Drug user need treatment
Drug dealer is the main target
Each Province assign to have target of arresting and amount of drugs seize. Senior government officer (Governor, Head of Police Dept, etc) if they can’t achieve the target they will be fired.
Police and other government officers will be rewarded a lot of money for each arrest and % from drugs confiscation.
Government collect information for those who has been suspect engage on drugs trafficking and put it on the list known as “Black List”. Mean while drug dealers must surrender them self and sworn to quit.
Seven weeks later, news from the press state that around 2700 people has been murder. Almost everyone shoot form short distance with gun. Every night government TV, shows scene of people die with their body cover by full of blood.
Based on Indonesia National Narcotic Board -2007 data, there are 72 “Drug Offenders” face Death Penalty. This number means nothing caused drug use in Indonesia keeps increasing.
As we can see from table above, each year % of drugs seized keep increasing. As part of law enforcement Police has implemented a failure Policy. A policy that not solved the problem but
make it even worse. Indonesia Narcotic & Psychotropic Law still doesn’t have specific measurement to differentiate whether a person should be charged as drug user or drug dealer.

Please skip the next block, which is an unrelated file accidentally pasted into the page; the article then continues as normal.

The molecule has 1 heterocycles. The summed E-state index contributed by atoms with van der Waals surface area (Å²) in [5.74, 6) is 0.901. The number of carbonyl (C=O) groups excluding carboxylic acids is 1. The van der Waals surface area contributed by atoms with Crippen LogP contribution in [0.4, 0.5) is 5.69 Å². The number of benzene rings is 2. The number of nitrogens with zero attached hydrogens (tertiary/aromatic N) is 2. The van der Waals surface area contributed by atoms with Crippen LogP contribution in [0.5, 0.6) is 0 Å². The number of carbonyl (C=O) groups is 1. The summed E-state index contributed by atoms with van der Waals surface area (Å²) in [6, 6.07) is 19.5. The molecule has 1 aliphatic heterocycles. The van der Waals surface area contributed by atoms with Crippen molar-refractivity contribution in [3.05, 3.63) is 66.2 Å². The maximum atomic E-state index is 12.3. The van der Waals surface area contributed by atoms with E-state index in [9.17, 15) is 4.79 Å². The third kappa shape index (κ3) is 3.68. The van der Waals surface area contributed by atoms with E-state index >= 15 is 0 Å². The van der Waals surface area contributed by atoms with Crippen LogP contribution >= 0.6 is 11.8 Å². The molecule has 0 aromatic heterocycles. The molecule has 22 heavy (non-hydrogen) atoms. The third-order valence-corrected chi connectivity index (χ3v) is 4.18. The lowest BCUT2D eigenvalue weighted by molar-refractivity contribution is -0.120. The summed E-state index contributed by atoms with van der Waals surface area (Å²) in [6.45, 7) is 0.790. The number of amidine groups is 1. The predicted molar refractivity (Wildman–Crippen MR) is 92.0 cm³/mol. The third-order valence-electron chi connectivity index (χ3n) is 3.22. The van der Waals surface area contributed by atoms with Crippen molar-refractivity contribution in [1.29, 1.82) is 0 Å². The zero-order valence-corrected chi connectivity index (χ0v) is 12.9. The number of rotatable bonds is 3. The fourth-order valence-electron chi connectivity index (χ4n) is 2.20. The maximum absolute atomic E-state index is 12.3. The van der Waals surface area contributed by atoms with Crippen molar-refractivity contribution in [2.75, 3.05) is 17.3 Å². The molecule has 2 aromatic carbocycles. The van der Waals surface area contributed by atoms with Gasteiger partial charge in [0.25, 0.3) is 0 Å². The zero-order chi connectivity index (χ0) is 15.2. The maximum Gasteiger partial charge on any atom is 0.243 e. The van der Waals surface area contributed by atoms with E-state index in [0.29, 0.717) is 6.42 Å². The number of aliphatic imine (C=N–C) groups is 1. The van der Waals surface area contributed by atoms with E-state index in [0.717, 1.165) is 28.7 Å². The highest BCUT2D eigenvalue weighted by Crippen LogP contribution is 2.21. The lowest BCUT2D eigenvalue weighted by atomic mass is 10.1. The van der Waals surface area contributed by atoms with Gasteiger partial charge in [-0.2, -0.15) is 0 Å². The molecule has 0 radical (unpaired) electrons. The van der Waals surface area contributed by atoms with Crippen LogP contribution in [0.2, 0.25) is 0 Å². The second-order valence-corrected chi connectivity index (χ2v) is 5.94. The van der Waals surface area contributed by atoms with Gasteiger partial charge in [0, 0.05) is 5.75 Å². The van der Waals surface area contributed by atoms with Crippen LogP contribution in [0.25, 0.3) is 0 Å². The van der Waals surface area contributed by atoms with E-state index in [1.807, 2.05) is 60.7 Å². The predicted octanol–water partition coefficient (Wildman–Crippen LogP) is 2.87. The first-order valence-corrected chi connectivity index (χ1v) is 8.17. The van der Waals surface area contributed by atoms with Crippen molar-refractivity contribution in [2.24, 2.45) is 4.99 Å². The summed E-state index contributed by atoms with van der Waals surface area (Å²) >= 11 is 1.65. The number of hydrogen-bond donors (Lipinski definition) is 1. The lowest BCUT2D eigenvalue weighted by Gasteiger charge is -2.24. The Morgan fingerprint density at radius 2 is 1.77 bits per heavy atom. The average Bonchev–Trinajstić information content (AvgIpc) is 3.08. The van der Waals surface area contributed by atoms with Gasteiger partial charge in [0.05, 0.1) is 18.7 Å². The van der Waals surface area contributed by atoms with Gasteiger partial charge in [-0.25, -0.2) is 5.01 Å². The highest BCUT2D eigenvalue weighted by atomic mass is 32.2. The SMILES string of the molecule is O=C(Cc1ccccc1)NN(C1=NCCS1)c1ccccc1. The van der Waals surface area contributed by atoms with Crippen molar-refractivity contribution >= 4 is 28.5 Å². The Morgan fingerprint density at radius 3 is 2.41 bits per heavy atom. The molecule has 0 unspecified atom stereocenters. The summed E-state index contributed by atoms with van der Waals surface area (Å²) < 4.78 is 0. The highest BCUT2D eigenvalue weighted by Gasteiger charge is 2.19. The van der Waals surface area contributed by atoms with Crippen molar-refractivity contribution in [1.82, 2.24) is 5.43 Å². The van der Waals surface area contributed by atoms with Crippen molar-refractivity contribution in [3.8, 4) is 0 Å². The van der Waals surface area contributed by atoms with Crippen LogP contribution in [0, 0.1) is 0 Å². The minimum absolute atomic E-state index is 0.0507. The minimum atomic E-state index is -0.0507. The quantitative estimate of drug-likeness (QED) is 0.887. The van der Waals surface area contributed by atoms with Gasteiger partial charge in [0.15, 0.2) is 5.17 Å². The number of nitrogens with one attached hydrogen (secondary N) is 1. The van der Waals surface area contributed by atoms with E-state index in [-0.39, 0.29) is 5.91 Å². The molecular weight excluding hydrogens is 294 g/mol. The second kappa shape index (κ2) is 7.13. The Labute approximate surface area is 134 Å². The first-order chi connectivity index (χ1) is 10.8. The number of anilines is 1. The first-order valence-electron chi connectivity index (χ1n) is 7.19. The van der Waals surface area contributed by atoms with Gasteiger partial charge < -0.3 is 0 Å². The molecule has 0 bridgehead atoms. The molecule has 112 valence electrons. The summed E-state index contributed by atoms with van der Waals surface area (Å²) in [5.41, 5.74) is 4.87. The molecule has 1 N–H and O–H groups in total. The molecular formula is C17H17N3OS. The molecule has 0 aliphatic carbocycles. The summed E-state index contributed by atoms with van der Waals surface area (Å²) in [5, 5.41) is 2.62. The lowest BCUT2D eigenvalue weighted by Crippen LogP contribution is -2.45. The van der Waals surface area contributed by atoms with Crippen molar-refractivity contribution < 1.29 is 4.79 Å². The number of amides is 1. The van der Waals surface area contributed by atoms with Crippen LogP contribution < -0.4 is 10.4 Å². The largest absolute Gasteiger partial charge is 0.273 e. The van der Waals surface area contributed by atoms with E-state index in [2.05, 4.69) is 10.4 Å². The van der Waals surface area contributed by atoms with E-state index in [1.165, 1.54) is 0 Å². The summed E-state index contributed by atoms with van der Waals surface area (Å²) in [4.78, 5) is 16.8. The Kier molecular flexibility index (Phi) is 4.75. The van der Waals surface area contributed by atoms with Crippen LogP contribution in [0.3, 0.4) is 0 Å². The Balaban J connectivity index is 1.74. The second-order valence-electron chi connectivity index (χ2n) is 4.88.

Possession of 1kg of opium can bring execution in Malaysia. A 1991 examination of the use of the mandatory death penalty for drugs in Malaysia concluded that ‘The actual data…shows that Malaysia’s solution to the drug problem is not effective’, highlighting that, despite the introduction of the death penalty for drugs in 1975, data on drug use suggest Malaysia ‘has one of the world’s highest per capita populations of drug addicts and users’, a point ‘vehemently denied by the government, but supported by its own official statistics’. The research asks whether the lack of convenient international fight connections through Malaysia may actually have a greater impact than the mandatory death penalty on reducing the level of drug trafficking. More recently, member of the ruling government party in Malaysia stated during a 2005 parliamentary debate on drug policy that ‘the mandatory death sentence…has not been effective in curtailing drug trafficking’. The problem that the official data pose for utilitarian rationales in Malaysia may explain why the government of Singapore ceased regular publication of crime statistics in the 1980s, thereby making its claims of the death penalty’s effectiveness impossible to test. Between July 2004 and July 2005, thirty-six of the fifty-two executions carried out were for drug trafficking. In April 2005, the Internal Security Ministry reported to the Malaysian parliament that 229 people had been executed for drug trafficking over the previous thirty years.